The other day, someone asked me how I can be so optimistic and idealistic (I’ll humbly add naive at times too) in spite of all the terrible things I read and study about regularly. Indeed, it’s a question I get asked quite frequently, and it’s certainly not an unfair one. Conventional wisdom holds that the more someone knows, the more depressed they’re likely to be. Put another way, the more intelligent or informed you are, the more miserable you probably are too.
I’ll concede that there is some degree of truth to this axiom. There are indeed many unhappy and disquieting subjects out there, and one doesn’t even need to be especially scholarly in any way to be at least remotely aware of them. War, poverty, corruption, torture, genocide, injustice, disease, and other miserable topics have been present throughout the entire span of our existence. Moreover, one can go even deeper and become intimately aware of specific events and stories that are rife with examples of brutality, betrayal, dishonesty, immorality, and injustice, among many other unpleasant factors.
Thus, the idea of ignorance being bliss would seem a valid proposition. Obviously, the more we shelter ourselves from all this nastiness that pervades our existence, the better we’ll feel, comparatively speaking. After all, humans are naturally empathetic creatures – even the most hardened of us, barring any mental illness, will in some way be negatively affected by too much exposure to morbid and cynical issues (indeed, the hardhearted are often such because they’ve seen and known enough to become detached or even numb).
I myself have personally experienced periods of cynicism, misanthropy, and even long-term depression largely as a consequence of delving into these terrible facts of life. I’ve even had bouts of nihilism that admittedly still surface from time to time, albeit briefly. An underlying objective in one of my majors, International Relations, was understanding war and human conflict in general (in fact, the entire field was created mostly in response to the world wars, in an attempt to understand and prevent such things from happening again). That naturally exposes us to the worst of human nature: our propensity for violence, bigotry, insecurity, greed, and power hunger.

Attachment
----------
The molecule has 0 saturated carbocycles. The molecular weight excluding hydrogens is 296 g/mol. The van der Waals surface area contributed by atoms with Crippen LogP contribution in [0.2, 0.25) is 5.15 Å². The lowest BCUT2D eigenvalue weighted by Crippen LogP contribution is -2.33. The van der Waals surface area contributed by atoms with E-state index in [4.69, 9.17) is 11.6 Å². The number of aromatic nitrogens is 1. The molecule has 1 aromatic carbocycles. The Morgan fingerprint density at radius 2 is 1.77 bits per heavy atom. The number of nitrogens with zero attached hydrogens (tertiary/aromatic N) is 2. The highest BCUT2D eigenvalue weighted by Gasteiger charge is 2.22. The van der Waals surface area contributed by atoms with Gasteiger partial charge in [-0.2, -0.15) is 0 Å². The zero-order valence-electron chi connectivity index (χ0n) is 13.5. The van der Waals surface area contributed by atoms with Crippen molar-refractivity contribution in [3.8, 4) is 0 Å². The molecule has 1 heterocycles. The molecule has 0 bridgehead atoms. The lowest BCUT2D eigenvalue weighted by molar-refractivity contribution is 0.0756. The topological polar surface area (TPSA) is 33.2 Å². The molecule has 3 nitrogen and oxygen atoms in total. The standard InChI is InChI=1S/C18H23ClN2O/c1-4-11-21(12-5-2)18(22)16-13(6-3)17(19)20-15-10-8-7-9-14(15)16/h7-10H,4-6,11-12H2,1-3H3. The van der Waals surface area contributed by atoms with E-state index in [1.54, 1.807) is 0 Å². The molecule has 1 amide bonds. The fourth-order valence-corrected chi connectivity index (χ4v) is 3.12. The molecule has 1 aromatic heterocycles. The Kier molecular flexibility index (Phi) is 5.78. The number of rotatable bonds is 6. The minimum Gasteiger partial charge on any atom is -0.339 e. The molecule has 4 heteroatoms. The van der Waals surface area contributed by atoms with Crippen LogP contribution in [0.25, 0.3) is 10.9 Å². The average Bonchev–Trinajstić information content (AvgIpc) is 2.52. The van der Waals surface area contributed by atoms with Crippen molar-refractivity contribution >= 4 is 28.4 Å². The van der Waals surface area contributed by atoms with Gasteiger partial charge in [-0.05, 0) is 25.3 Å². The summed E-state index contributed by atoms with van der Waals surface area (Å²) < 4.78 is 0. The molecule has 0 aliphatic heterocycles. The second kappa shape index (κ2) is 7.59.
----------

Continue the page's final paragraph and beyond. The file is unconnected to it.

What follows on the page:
Moreover, IR required us to learn about history and (obviously) the world as a whole. But human history is rife with war, tyranny, and moral degradation, which all tend stand out more than anything else; the world is full of countries beset by these same things and more. Working to make the world a peaceful place, or to provide humanitarian assistance to it’s populace, thus requires a deep and intimate understanding of some of the most disturbing elements of our existence. It seems like a perverse trade-off: if I want to help the world and combat what ails it, I must come to understand all the evils that contribute to human suffering. I must also develop empathy with the suffering, putting myself in the place of those who’ve experienced misery and pain on a level I could never remotely relate with – and would never want to.